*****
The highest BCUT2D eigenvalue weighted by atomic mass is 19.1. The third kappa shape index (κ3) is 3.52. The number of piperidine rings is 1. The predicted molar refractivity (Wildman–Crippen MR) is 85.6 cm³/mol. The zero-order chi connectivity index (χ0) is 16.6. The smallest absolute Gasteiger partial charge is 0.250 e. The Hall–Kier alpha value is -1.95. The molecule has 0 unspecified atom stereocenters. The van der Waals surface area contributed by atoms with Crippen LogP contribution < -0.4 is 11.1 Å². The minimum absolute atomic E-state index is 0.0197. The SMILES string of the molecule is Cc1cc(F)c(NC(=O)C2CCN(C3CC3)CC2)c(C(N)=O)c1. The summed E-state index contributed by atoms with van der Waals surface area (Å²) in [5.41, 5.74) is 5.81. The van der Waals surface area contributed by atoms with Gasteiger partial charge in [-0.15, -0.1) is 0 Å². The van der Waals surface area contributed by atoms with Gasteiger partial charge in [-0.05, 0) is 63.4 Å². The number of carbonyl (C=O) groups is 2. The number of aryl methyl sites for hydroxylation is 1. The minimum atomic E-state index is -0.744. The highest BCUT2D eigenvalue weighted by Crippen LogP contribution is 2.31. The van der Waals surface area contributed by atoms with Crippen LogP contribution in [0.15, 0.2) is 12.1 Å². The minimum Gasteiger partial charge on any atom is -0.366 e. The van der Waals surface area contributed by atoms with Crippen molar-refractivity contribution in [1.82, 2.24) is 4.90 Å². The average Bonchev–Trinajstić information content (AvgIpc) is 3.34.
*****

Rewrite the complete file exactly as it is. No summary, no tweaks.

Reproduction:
The highest BCUT2D eigenvalue weighted by atomic mass is 19.1. The third kappa shape index (κ3) is 3.52. The number of piperidine rings is 1. The predicted molar refractivity (Wildman–Crippen MR) is 85.6 cm³/mol. The zero-order chi connectivity index (χ0) is 16.6. The smallest absolute Gasteiger partial charge is 0.250 e. The Hall–Kier alpha value is -1.95. The molecule has 0 unspecified atom stereocenters. The van der Waals surface area contributed by atoms with Crippen LogP contribution < -0.4 is 11.1 Å². The minimum absolute atomic E-state index is 0.0197. The SMILES string of the molecule is Cc1cc(F)c(NC(=O)C2CCN(C3CC3)CC2)c(C(N)=O)c1. The summed E-state index contributed by atoms with van der Waals surface area (Å²) in [5.41, 5.74) is 5.81. The van der Waals surface area contributed by atoms with Gasteiger partial charge in [-0.15, -0.1) is 0 Å². The van der Waals surface area contributed by atoms with Gasteiger partial charge in [-0.05, 0) is 63.4 Å². The number of carbonyl (C=O) groups is 2. The number of aryl methyl sites for hydroxylation is 1. The minimum atomic E-state index is -0.744. The highest BCUT2D eigenvalue weighted by Crippen LogP contribution is 2.31. The van der Waals surface area contributed by atoms with Crippen LogP contribution in [0.15, 0.2) is 12.1 Å². The minimum Gasteiger partial charge on any atom is -0.366 e. The van der Waals surface area contributed by atoms with Crippen molar-refractivity contribution in [1.82, 2.24) is 4.90 Å². The average Bonchev–Trinajstić information content (AvgIpc) is 3.34.